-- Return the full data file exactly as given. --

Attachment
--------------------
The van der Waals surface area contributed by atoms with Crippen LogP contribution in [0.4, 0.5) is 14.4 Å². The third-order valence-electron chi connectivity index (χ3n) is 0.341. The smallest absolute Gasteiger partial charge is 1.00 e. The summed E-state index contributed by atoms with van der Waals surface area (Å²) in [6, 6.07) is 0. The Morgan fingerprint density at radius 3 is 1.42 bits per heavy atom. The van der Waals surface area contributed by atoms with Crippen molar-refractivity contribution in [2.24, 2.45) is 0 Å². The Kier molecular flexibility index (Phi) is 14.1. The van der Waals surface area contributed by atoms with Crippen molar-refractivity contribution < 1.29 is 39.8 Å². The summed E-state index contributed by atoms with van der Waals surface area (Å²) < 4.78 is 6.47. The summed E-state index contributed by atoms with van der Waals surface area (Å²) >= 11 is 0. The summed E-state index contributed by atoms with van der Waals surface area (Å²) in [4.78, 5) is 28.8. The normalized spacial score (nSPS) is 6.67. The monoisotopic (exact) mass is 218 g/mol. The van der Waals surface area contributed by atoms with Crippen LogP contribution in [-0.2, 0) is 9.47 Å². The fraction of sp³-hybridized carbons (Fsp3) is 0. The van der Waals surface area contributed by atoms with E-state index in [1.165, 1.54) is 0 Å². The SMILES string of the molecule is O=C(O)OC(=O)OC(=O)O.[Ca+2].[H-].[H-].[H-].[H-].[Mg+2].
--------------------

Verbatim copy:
The van der Waals surface area contributed by atoms with Crippen LogP contribution in [0.4, 0.5) is 14.4 Å². The third-order valence-electron chi connectivity index (χ3n) is 0.341. The smallest absolute Gasteiger partial charge is 1.00 e. The summed E-state index contributed by atoms with van der Waals surface area (Å²) in [6, 6.07) is 0. The Morgan fingerprint density at radius 3 is 1.42 bits per heavy atom. The van der Waals surface area contributed by atoms with Crippen molar-refractivity contribution in [2.24, 2.45) is 0 Å². The Kier molecular flexibility index (Phi) is 14.1. The van der Waals surface area contributed by atoms with Crippen molar-refractivity contribution < 1.29 is 39.8 Å². The summed E-state index contributed by atoms with van der Waals surface area (Å²) < 4.78 is 6.47. The summed E-state index contributed by atoms with van der Waals surface area (Å²) >= 11 is 0. The summed E-state index contributed by atoms with van der Waals surface area (Å²) in [4.78, 5) is 28.8. The normalized spacial score (nSPS) is 6.67. The monoisotopic (exact) mass is 218 g/mol. The van der Waals surface area contributed by atoms with Crippen LogP contribution in [-0.2, 0) is 9.47 Å². The fraction of sp³-hybridized carbons (Fsp3) is 0. The van der Waals surface area contributed by atoms with E-state index in [1.165, 1.54) is 0 Å². The SMILES string of the molecule is O=C(O)OC(=O)OC(=O)O.[Ca+2].[H-].[H-].[H-].[H-].[Mg+2].